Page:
Student entrepreneur molds her own future

Student entrepreneur molds her own future

Anna Flanders /

Anna Gilbreath at pottery wheel

This article is the final installment in a four-part series on the current residents of the R.J. McElroy Student Business Incubator. Read part one on Emma Slagle, part two on Noman Ikram and part three on Skyler Ramsey.

At age 20, University of Northern Iowa sophomore Anna Gilbreath has already managed to accomplish what many dream of but few actually achieve: turning her passion into a business. 

For Gilbreath, that passion is pottery, which she makes and sells through her business Anna Grace Creates. While she makes the pottery itself in Kamerick Art Building, she utilizes her office space in the R.J. McElroy Student Business Incubator which is housed in the John Pappajohn Entrepreneurial Center (JPEC) for other business tasks such as product photography and collaboration.

“Being a student entrepreneur at UNI is a special experience because I have a community of friends, roommates and other students around me on campus who are always ready to support me,” said Gilbreath.

Initially, Gilbreath was drawn to UNI because of the interactive digital studies program and the way it merged art with business. As an art studio major with an emphasis on ceramics and a marketing minor, Gilbreath has found her own unique way of merging art and business since her art is her business.

“Anna’s creativity and style are inspiring, and I have confidence that she will be very successful in building her business,” said JPEC director Laurie Watje.

Gilbreath started crafting ceramics as a sophomore at Roosevelt High School in Des Moines. At the end of Gilbreath’s senior year, all the upperclassmen were supposed to host a pottery sale with their own ceramic creations. But because of COVID, the sale was canceled.

“I felt kind of unfinished because I had been really, really excited for the sale,” Gilbreath explained. “It didn’t feel right. I didn't want to be done with pottery yet.”

At that time, Gilbreath had been using the Anna Grace Creates name as a way for her to sell calligraphy and hand lettering. But that feeling of “unfinished” was her first inkling that she wanted to expand her vision and make pottery more than just a hobby. 

That feeling continued to grow when Gilbreath was introduced to the UNI Entrepreneurs Club (UNI-E) by a friend. Through this student organization, she began learning more about the opportunities and support available through the JPEC.

“I thought the fact that there were free offices for students was really cool,” Gilbreath said. “I knew I'd love to have something that would allow me to be in this space.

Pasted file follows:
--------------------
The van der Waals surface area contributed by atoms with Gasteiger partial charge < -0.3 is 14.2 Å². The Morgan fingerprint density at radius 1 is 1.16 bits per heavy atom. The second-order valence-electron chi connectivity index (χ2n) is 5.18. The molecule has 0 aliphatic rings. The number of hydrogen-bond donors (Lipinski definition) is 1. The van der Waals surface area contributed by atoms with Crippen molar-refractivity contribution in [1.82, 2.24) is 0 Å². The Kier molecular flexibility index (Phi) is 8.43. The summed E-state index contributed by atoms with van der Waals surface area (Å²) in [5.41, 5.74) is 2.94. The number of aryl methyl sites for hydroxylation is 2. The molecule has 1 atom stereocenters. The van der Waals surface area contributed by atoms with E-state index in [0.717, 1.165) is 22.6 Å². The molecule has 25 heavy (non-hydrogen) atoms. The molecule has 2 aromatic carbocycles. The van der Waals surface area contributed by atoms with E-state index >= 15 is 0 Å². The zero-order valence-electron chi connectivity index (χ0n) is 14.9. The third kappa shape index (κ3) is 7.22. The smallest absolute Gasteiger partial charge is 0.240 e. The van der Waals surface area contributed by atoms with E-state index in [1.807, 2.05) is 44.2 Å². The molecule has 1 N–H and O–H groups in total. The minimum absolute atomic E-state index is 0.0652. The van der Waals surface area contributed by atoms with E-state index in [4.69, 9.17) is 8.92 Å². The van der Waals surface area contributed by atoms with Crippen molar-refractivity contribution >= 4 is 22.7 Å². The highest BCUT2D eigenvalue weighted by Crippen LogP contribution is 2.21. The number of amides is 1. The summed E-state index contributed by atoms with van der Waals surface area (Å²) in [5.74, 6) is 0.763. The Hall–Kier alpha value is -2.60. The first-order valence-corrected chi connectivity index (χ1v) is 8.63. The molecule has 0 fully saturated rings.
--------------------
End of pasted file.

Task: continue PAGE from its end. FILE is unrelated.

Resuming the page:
Over the 2020/2021 winter break, Gilbreath had a pivotal moment when she attended the Early Founders Program, a multi-week training program for aspiring student entrepreneurs. She walked away bitten by the entrepreneurship bug. Not only did she purchase a pottery wheel shortly after, but she also looked into getting office space at the JPEC to further build her business. As luck would have it, a spot was available, and she got her own set of keys.

That summer when she headed back to Des Moines, Gilbreath put her brand-new wheel to good use, spending as much time as she could making mugs, bowls, vases and jewelry dishes out of clay. All that creating, which she chronicled on Instagram, culminated in her very first pop-up sale with a local flower farm. Almost everything sold out, including some of the creations she had left over from her senior sale that never came to be.

So far, the two sales where Anna Grace Creates has been featured have both been in the Des Moines area. In the future, she hopes to branch out to get her pottery out in the Cedar Valley.

“I’ve enjoyed the face-to-face interactions at my sales with people I’ve only ever communicated with on Instagram,” Gilbreath said. “It's been really, really cool to see my community come and support me, especially since I was scared about how things would go.”

As Gilbreath progresses through her studio art classes, she’s continued to learn more about throwing clay and stretching her artistic abilities. But her connections at JPEC continue to be an important part of growing her small business.

“I feel like I would be directionless without the support and the mentorship that the JPEC has provided,” she said. “There have been a lot of meetings where we just brainstormed or I've been able to unload, and the people here help filter that. They encourage me to push through my doubts.”

Gilbreath sees Bart Schmitz, the program manager at the JPEC, as one of the most meaningful connections she’s forged with the staff. When Gilbreath was unsure what direction she should take her business, Schmitz helped her see through it. 

“He’s shown he cares on all levels of my life, not just my business, and I really appreciated that,” she said.

After college, Gilbreath hopes to work as an apprentice to another potter and someday own and operate an art studio full-time. Whatever the future throws her way, Gilbreath is excited to mold it into something beautiful